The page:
There are three main routes through which authors make their works Open Access:
1. Publish in a subscription (or hybrid) journal and self-archive the author's accepted manuscript (AAM) in an Open Access repository such as CORA: UCC's Institutional Repository (No cost to authors)
Many journals apply a 6-24 month embargo with this 'Green' route to open access. In order for authors to retain their rights to share the AAM with a CC BY licence without any embargo, many funders request that grant holders include the following “Rights Retention” statement, on all manuscript submissions to publishers:
‘This publication has emanated from research [conducted with the financial support of/supported in part by a grant from] SFI/IRC/Horizon Europe, Grant number [ ]. For the purpose of Open Access, the author has applied a CC BY public copyright licence to any Author Accepted Manuscript version arising from this submission’.
Include this “Rights Retention” text upon submission in either the article submission letter to the publisher or the acknowledgements section.
Find out how to archive your publications in CORA here: https://libguides.ucc.ie/OAatucc/coraupload
2. Publish in a fully Open Access journal
A list of reputable Open Access journals can be found in the DOAJ Directory of Open Access Journals.
Some journals charge authors articles processing charges (APCs) to cover Open Access publishing costs. Many funders will allow researchers to use a proportion of their grant award to cover these costs in fully Open Access journals or transformative journals, but some exclusions relate to hybrid journals. . Hybrid journals are subscription journals which allow individual articles to be published Open Access upon payment of an APC.
3. Publish in a journal covered by UCC Library's Open Access publishing 'transformative' agreements (No cost to authors)
IReL provides details of open access agreements with publishers, which typically allow corresponding authors from eligible institutions, including University College Cork, to publish their articles open access immediately on publication.
Under these 'transformative' OA agreements Open Access publishing costs are fully covered where the corresponding author is affiliated with UCC, subject to the terms and conditions of each specific agreement, so there is no direct cost to authors.
You can find out how UCC authors can avail of these agreements here: https://libguides.ucc.ie/OAagreements/home.
CORA is University College Cork's online, open access institutional repository, established by UCC Library to collect, store and disseminate the digital research output of the UCC scholarly community. CORA gives you free open access to University College Cork's scholarly and scientific research publications and theses.
The Library supports Green Open Access publishing via CORA.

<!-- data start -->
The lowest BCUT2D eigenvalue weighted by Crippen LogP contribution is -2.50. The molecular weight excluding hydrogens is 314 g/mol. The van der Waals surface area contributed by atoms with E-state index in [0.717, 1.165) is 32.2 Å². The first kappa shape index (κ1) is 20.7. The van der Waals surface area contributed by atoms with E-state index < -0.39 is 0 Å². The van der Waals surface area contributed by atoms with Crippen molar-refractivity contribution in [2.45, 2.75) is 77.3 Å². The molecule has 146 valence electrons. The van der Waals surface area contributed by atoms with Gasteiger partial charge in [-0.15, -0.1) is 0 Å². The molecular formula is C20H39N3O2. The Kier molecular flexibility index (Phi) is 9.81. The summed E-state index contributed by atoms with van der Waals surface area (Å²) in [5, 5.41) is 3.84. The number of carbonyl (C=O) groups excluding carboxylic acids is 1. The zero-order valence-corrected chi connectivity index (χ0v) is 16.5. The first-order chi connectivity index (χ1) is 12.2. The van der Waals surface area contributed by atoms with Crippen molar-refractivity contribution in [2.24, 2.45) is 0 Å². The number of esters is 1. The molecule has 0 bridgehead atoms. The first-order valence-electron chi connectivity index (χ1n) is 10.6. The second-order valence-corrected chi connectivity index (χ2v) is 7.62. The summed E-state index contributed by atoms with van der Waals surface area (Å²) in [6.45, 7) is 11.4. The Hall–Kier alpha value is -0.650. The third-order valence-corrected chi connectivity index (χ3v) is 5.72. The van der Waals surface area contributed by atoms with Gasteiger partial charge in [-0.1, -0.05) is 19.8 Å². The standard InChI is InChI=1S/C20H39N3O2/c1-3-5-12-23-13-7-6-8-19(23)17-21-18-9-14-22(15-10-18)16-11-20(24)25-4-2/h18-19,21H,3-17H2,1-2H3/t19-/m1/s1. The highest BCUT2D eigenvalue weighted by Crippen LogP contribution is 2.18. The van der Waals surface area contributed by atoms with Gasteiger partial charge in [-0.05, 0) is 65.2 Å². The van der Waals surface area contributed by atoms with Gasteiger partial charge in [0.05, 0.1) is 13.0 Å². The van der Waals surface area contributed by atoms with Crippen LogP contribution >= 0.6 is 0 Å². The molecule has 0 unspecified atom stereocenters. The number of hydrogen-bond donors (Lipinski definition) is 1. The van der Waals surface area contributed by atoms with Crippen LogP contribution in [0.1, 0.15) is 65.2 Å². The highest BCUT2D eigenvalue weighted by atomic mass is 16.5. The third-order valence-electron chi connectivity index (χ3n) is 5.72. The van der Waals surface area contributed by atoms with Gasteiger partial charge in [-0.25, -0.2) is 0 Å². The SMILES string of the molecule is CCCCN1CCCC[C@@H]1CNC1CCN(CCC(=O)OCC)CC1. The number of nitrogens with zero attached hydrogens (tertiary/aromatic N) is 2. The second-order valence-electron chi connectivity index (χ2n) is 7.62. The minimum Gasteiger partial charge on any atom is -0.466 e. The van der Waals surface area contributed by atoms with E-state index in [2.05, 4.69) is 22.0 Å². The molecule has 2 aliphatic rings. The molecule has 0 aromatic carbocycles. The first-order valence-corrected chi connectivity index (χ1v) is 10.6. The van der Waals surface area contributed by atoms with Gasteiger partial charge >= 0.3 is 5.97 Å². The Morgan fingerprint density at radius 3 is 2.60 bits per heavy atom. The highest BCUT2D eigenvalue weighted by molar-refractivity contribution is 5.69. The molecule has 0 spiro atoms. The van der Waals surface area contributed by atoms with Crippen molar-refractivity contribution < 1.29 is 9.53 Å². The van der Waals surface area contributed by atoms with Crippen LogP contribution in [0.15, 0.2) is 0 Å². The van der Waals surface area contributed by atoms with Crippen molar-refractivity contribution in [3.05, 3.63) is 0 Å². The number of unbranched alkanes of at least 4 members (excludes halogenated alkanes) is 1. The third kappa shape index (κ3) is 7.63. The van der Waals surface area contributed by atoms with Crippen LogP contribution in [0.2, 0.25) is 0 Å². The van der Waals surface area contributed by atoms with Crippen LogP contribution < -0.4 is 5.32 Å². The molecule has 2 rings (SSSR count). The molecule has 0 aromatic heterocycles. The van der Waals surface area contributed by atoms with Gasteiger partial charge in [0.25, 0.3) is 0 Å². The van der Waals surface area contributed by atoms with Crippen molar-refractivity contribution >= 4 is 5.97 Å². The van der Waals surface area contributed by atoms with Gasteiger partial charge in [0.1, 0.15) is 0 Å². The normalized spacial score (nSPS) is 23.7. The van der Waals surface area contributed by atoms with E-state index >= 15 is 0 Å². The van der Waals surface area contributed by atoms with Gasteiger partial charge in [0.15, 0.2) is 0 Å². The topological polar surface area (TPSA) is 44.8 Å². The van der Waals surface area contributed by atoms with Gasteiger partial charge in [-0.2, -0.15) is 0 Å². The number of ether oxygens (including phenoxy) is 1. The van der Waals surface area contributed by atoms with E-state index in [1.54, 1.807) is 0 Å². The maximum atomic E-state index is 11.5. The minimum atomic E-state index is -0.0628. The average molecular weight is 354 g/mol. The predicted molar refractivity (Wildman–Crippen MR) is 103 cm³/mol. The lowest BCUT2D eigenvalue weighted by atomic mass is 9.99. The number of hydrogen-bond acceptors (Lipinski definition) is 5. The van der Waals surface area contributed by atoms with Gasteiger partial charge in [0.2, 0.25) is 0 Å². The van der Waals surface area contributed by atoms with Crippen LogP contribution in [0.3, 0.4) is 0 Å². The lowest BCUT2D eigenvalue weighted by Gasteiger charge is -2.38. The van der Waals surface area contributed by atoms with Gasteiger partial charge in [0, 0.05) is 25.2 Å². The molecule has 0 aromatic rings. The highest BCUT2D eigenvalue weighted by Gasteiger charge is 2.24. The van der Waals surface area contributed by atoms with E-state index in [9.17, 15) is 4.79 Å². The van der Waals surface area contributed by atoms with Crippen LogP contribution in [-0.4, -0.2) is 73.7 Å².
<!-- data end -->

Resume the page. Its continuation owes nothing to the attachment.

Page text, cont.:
This Green route involves no costs to researchers and enables you to deposit the final manuscript version of your papers in the CORA repository, where they will be published open access.
There are now many open access journals and platforms where researchers can make their articles openly accessible at the point of publication.
Normally a researcher submits an article to a publisher, which then undergoes the traditional peer review process and upon acceptance of the article, the publisher makes the article freely available at the point of publication.
The cost of publication however is usually covered by a one-off fee (article processing charge / APC) paid by the author. The average cost of an APC is approx. €2,000 per paper.
UCC corresponding authors have access to some funded APCs though the IReL negotiated transformative agreements with publishers.
Some gold open access journals do not levy a fee directly on authors, but instead publishing costs are sourced through other means e.g. funding agencies, institutions and professional associations (e.g. Open Library of Humanities). This is sometimes called platinum or diamond open access.
Some journals are fully open access, others are hybrid i.e. traditional subscription journals with an optional OA article processing charge for individual article.
Creative Commons (CC) licenses do not replace copyright. By adopting CC licenses authors allow others to use their published work more flexibly. We recommend that you first check if your funding body requires or prefers a specific license.
The most common CC licenses are:
CC BY: This license lets others distribute, remix, adapt, and build upon your work, even commercially, as long as they credit you for the original creation. This is the most accommodating of licenses offered. Recommended for maximum dissemination and use of licensed materials.
CC BY-NC: This license lets others remix, adapt, and build upon your work non-commercially, and although their new works must also acknowledge you and be non-commercial, they don’t have to license their derivative works on the same terms.
CC BY-NC-ND: This license is the most restrictive of the six main licenses, only allowing others to download your works and share them with others as long as they credit you, but they can’t change them in any way or use them commercially.
For more information on the full range of CC licensing options, and advice on choosing the right license for your research, see the CC license choosing tool.